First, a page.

“Yeah, I’d say Khalid has been outstanding in all areas: blocking, catching out of the backfield, protection, and a special gift of being all around the ball. He’s got a real knack. Picked up some fourth downs for us and touchdowns. I mean, he looks like the most complete NFL-prototypical fullback on our roster.
“And the others, Henry Poggi, I think he’s coming along and he’s…they’re both real tough guys. I think of the hammer, rather be the hammer than the nail. A fullback is a guy we want to be our hammer. There’s a special place on our team for the fullback position. It’s the identity of the team. Both those guys, along with Bobby Henderson. All three have real courage, contact courage.
“I think of it as contact courage. How fast can you go from point A to point B to hit somebody? That’s where the courage shows up. Just how quick can you get there to do that aggressive act? Feel good about all our fullbacks right now. The most polished guy in terms of at an NFL-ready level, I would say that would be Khalid.”
[After THE JUMP: things that are obvious for anybody who knows football, cereal vaguely power ranked, O-line issues diagnosed, what to do after a QB’s inflection point]
SPONSOR NOTES: Homesure Lending returns to sponsor this post, and as a bonus he's sent the blog to Iowa by finding us a block of five together. This will create glorious road trip content. (Matt has stipulated that I clarify he is not to blame if the Iowa game turns out like that stupid triple overtime Penn State game; we have agreed to collectively blame the first commenter on this post.)
In addition to being a gentleman replete with Michigan tickets, he is also a good man to know if you need a mortgage. It's striking that we actually get non-astroturfed comments about positive experiences with Matt not infrequently.
If you're buying a home or refinancing, he's the right guy to call.
PRO FOOTBALL FOCUS NOTES: Good news, everybody: we've purchased PFF's Michigan and opponent data for the season, which will allow us to do a bunch of things previously impractical. We've got snap counts, for one, and their grades, and some drill-down stuff I'll reference when it seems relevant to what I'm saying.
One important disclaimer: I'm not looking at this stuff until I go over the game myself, to prevent confirmation bias.
FORMATION NOTES: Normal Brian is super happy Don Brown is Michigan's defensive coordinator. UFR Brian is frickin' pissed. I'm going to split the next UFR's "Formation" column into "personnel" and "formation" because I give up trying to jam that all into a few words. Even that figures to be insufficient.
About halfway through this game I decided that:
- Michigan is a 4-2-5 defense.
- Sometimes they run a 3-2-6.
- I need a "box" column denoting persons in said box with maybe a .5 for gray area guys.
- I need to stop bothering with even-odd stuff since that's not actually important for this level of analysis.
And then momentum carried me through. You improve the most between week one and week two; I'll endeavor to do so.
Anyway. I'm going to try to call out safeties and depth, insofar as this is possible. This is nickel one-high:
And this was 4-3 over two high:
These are the same personnel packages. Hill is the gray area guy kind of over the slot and Stribling has dropped to be the nominal second safety. Everyone in this secondary has to be able to play multiple roles.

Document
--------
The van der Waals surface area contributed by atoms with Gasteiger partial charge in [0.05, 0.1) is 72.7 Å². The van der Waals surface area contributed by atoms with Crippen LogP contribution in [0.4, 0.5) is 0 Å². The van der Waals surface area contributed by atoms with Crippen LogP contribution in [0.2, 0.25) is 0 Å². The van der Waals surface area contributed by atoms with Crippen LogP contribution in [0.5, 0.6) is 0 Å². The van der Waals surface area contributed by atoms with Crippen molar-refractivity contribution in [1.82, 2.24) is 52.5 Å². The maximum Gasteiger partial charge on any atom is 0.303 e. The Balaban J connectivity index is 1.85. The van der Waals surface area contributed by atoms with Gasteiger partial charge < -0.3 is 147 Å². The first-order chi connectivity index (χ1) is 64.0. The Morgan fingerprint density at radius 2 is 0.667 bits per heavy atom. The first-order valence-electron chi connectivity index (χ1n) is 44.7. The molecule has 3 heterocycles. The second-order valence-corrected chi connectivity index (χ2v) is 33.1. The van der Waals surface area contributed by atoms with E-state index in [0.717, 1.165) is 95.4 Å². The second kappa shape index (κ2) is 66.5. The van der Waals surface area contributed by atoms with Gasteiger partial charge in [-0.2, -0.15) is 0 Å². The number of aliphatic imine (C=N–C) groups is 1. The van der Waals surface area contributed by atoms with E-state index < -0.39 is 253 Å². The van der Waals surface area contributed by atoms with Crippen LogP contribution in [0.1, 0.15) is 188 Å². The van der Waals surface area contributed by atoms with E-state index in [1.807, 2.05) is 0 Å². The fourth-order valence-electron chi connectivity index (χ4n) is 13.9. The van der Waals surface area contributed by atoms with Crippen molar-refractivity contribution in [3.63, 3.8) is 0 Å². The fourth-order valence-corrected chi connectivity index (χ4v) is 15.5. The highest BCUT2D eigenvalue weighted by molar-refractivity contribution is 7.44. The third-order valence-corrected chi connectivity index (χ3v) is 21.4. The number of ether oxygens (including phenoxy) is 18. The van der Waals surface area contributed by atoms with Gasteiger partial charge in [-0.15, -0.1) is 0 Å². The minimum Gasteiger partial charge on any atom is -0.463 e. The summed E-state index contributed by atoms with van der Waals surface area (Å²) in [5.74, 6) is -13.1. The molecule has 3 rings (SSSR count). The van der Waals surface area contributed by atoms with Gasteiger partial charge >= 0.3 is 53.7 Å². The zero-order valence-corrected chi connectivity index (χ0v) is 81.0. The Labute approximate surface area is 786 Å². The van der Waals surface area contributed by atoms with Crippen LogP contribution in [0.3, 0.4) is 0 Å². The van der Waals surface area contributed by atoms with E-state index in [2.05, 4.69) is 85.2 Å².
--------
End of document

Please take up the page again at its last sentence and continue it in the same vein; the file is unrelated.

Nickel two high:
And honestly I don't know what to term this:
That is two "safeties" at like six yards. Peppers would bail into a deep zone until he read run, FWIW. Nickel two low, I called it. /shakes fist at Don Brown.
I don't even want to get into the various fronts yet.
PERSONNEL NOTES: Deep breath. The back seven was pretty static and has a clear depth chart. Without Lewis, Stribling (45 snaps) and Clark(51) went just about the whole way until garbage time. Ditto Thomas(54), Hill(54), Peppers(54), McCray(44), and Gedeon(54). Brandon Watson (28 snaps but most of those late) had scattered snaps as a nickel corner on passing downs. Usually Michigan lifted a DL when this happened. Tyree Kinnel did get five snaps before the backups came in en masse.
The backups at all these spots are also clear: Kinnel and Hudson at safety, Long and Lavert Hill at corner, Devin Bush and Wroblewski at LB, File Not Found for Peppers.
The line started out with Wormley, Glasgow, Mone, and Charlton across it. Once Mone was out Michigan played a lot of Matt Godin, and they yanked Chris Wormley early. Gary actually got 32 snaps to Wormley's 27. Winovich went the whole way after Taco exited and actually racked up more DL snaps than anyone else with 40.
About midway through the third quarter Michigan unearthed Lawrence Marshall, Michael Dwumfour, Michael Onwenu, and redshirt junior walk-on Garrett Miller. Miller actually played 21 snaps and graded out well per PFF but at 271 on the roster it is highly unlikely he's going to be a contributor going forward unless things are in the darkest timeline. I didn't grade him well, FWIW.
[After THE JUMP: Viking raiders from across the sea / they've come to plunder you and me / oh no i've been stabbed / but our defense makes me glad]
|STRONG DE||Yr.||NOSE TACKLE||Yr.||3-TECH||Yr.||WEAK DE||Yr.|
|Rashan Gary||Fr.||Ryan Glasgow||Sr.*||Chris Wormley||Sr.*||Taco Charlton||Sr.|
|Lawrence Marshall||So.*||Bryan Mone||So.*||Maurice Hurst||Jr.*||Chase Winovich||So.*|
|Carlo Kemp||Fr.||Michael Dwumfour||Fr.||Matt Godin||Sr.*||Reuben Jones||Fr.*|
Holy pants, you guys. This is bar-none the best situation Michigan's had at defensive tackle since… I don't know. Probably since scholarship limits came into effect. Michigan has three guys who should go in the top few rounds of the NFL draft, plus a Tongan who was generating more hype than any of them before an injury robbed him of his 2015 season. And on top of that they've got a fifth-year senior who's been productive and would be a strong rotation contributor on any Michigan DL of the last ten years.
Just stay healthy. Knock on all available wood, ladies and gentlemen, that Michigan will get to the Ohio State game without having to unearth Michael Dwumfour.
NOSE TACKLE: DAMMIT IF YOU DOUBT A GLASGOW YOU HAVE ONLY YOURSELF TO BLAME